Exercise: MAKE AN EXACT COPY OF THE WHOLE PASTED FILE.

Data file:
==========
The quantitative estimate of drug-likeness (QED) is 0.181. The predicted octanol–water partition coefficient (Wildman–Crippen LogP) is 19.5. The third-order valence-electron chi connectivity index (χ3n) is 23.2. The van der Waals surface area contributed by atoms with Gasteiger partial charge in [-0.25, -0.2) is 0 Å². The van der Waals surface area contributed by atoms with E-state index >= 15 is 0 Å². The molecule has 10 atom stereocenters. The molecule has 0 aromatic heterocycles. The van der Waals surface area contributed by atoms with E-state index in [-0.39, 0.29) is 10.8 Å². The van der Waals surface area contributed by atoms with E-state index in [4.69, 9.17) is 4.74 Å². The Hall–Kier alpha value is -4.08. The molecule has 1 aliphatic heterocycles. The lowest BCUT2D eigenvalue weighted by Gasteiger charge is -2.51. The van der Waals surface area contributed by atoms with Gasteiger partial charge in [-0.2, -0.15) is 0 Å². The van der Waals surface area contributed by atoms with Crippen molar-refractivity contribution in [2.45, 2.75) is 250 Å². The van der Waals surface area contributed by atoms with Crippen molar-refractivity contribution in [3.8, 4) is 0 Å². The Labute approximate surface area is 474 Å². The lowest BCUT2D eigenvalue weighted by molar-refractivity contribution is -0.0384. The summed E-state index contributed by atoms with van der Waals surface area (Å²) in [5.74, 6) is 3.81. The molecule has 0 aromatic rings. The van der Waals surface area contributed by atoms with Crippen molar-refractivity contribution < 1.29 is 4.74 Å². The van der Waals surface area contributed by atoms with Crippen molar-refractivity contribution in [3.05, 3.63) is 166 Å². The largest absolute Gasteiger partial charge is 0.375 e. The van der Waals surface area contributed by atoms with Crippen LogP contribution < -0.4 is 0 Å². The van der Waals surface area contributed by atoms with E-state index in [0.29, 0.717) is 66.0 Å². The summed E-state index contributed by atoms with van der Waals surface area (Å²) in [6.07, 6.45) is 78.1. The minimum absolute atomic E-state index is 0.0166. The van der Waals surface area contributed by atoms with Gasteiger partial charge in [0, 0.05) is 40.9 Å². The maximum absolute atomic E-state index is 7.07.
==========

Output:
The quantitative estimate of drug-likeness (QED) is 0.181. The predicted octanol–water partition coefficient (Wildman–Crippen LogP) is 19.5. The third-order valence-electron chi connectivity index (χ3n) is 23.2. The van der Waals surface area contributed by atoms with Gasteiger partial charge in [-0.25, -0.2) is 0 Å². The van der Waals surface area contributed by atoms with E-state index >= 15 is 0 Å². The molecule has 10 atom stereocenters. The molecule has 0 aromatic heterocycles. The van der Waals surface area contributed by atoms with E-state index in [-0.39, 0.29) is 10.8 Å². The van der Waals surface area contributed by atoms with E-state index in [4.69, 9.17) is 4.74 Å². The Hall–Kier alpha value is -4.08. The molecule has 1 aliphatic heterocycles. The lowest BCUT2D eigenvalue weighted by Gasteiger charge is -2.51. The van der Waals surface area contributed by atoms with Gasteiger partial charge in [-0.2, -0.15) is 0 Å². The van der Waals surface area contributed by atoms with Crippen molar-refractivity contribution in [2.45, 2.75) is 250 Å². The van der Waals surface area contributed by atoms with Crippen molar-refractivity contribution in [3.8, 4) is 0 Å². The Labute approximate surface area is 474 Å². The lowest BCUT2D eigenvalue weighted by molar-refractivity contribution is -0.0384. The summed E-state index contributed by atoms with van der Waals surface area (Å²) in [5.74, 6) is 3.81. The molecule has 0 aromatic rings. The van der Waals surface area contributed by atoms with Crippen molar-refractivity contribution < 1.29 is 4.74 Å². The van der Waals surface area contributed by atoms with Crippen molar-refractivity contribution in [3.05, 3.63) is 166 Å². The largest absolute Gasteiger partial charge is 0.375 e. The van der Waals surface area contributed by atoms with Crippen LogP contribution < -0.4 is 0 Å². The van der Waals surface area contributed by atoms with E-state index in [0.29, 0.717) is 66.0 Å². The summed E-state index contributed by atoms with van der Waals surface area (Å²) in [6.07, 6.45) is 78.1. The minimum absolute atomic E-state index is 0.0166. The van der Waals surface area contributed by atoms with Gasteiger partial charge in [0, 0.05) is 40.9 Å². The maximum absolute atomic E-state index is 7.07.